Projects, events and news from the University of Cambridge Museums
Learning How to Look Project
A new project, Learning How to Look: Developing a Digital Teaching Collection, has recently begun at the Museum of Archaeology and Anthropology (MAA). With the generous support of the University of Cambridge Learning and Teaching Innovation Fund, MAA will create a Digital Teaching Collection that will support teaching of the University’s ARC1 (Introduction to World Archaeology) course and provide wider, online access to the Museum’s collections.
The Teaching and Collections Assistant, Eleanor Wilkinson, will create 3D, rotatable and zoomable photogrammetric models of key object-types. These will range from Egyptian shabtis to Medieval tiles, Roman brooches to figures from Oaxaca, Mexico. The 3D models will be accompanied by up-to-date information on their origins, material, context, and historical significance.
In consultation with the Division of Archaeology Eleanor has created long-lists of objects that link to core themes of the ARC1 course. These topics illustrate patterns in human origins, complex societies and the emergence of empires.
What is Photogrammetry?
Photogrammetry is the process of turning a series of 2D images into a 3D model. This technique uses software to map the shape or contour of an object by comparing multiple photographs. It has many varied applications from topographic mapping to 3D modelling.
At MAA objects are placed on a turntable in a light box and a photograph is taken at least every 45°, at varying heights [Image 1]. This allows for every area of the object to appear in multiple separate photographs, creating an overlap in the images.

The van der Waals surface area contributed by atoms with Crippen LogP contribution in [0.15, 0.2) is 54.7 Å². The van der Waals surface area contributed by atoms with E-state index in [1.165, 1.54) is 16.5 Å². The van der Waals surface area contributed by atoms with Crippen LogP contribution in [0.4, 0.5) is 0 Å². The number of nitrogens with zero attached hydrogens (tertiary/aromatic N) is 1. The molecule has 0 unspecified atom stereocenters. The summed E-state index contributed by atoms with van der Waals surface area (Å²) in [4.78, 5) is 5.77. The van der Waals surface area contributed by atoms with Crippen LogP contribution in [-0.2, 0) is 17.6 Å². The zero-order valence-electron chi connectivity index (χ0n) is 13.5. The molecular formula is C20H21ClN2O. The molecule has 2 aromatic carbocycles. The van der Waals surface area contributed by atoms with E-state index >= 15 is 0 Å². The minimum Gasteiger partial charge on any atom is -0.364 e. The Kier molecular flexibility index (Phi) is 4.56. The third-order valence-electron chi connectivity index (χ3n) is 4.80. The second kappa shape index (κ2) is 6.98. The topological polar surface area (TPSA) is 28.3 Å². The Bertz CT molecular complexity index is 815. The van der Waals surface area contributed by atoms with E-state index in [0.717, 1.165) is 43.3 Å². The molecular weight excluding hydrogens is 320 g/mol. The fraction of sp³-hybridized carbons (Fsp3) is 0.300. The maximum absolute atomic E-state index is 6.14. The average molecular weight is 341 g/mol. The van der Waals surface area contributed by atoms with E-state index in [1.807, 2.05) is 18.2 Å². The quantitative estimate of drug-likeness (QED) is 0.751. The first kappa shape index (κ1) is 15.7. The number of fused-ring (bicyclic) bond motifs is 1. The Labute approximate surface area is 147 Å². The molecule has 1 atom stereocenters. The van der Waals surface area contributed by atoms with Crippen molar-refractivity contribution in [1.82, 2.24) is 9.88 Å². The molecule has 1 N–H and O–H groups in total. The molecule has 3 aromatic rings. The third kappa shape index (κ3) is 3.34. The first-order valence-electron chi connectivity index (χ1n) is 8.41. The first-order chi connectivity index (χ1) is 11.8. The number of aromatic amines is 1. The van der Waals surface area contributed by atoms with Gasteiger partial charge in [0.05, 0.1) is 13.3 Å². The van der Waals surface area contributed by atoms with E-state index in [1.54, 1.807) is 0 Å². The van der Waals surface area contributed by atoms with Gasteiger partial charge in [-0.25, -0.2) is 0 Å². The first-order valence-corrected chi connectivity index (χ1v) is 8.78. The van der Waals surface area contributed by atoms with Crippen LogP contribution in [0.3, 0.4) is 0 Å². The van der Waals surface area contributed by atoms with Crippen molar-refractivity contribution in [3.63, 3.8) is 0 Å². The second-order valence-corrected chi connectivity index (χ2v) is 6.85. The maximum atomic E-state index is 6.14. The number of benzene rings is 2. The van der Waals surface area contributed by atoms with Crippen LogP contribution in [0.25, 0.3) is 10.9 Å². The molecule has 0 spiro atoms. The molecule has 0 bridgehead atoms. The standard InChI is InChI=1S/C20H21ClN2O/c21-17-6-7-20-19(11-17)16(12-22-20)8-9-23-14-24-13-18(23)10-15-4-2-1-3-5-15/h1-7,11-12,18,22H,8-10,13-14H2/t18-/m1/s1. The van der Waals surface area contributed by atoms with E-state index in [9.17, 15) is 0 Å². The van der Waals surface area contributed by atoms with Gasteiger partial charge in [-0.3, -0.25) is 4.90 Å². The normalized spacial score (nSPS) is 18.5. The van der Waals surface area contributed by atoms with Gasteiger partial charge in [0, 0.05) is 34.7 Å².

These photographs are then fed into Photoscan software and – with a bit of tweaking – a 3D, full-colour model is produced [Image 2].
Eleanor has started work by selecting an extensive list of objects in consultation with lecturers of ARC1. This selection process has resulted in nearly 50 objects being noted for photogrammetry.
Once the creation of the 3D models is complete they will be available through a website designed with mobile devices in mind. This will allow them to be incorporated into traditional teaching, as well as being accessible to study outside the classroom, and used by widening participation projects. This educational resource will both supplement hands-on practicals for all Cambridge archaeology students and connect wider audiences with the Museum’s collections.
Eleanor Wilkinson, Teaching and Collections Assistant, MAA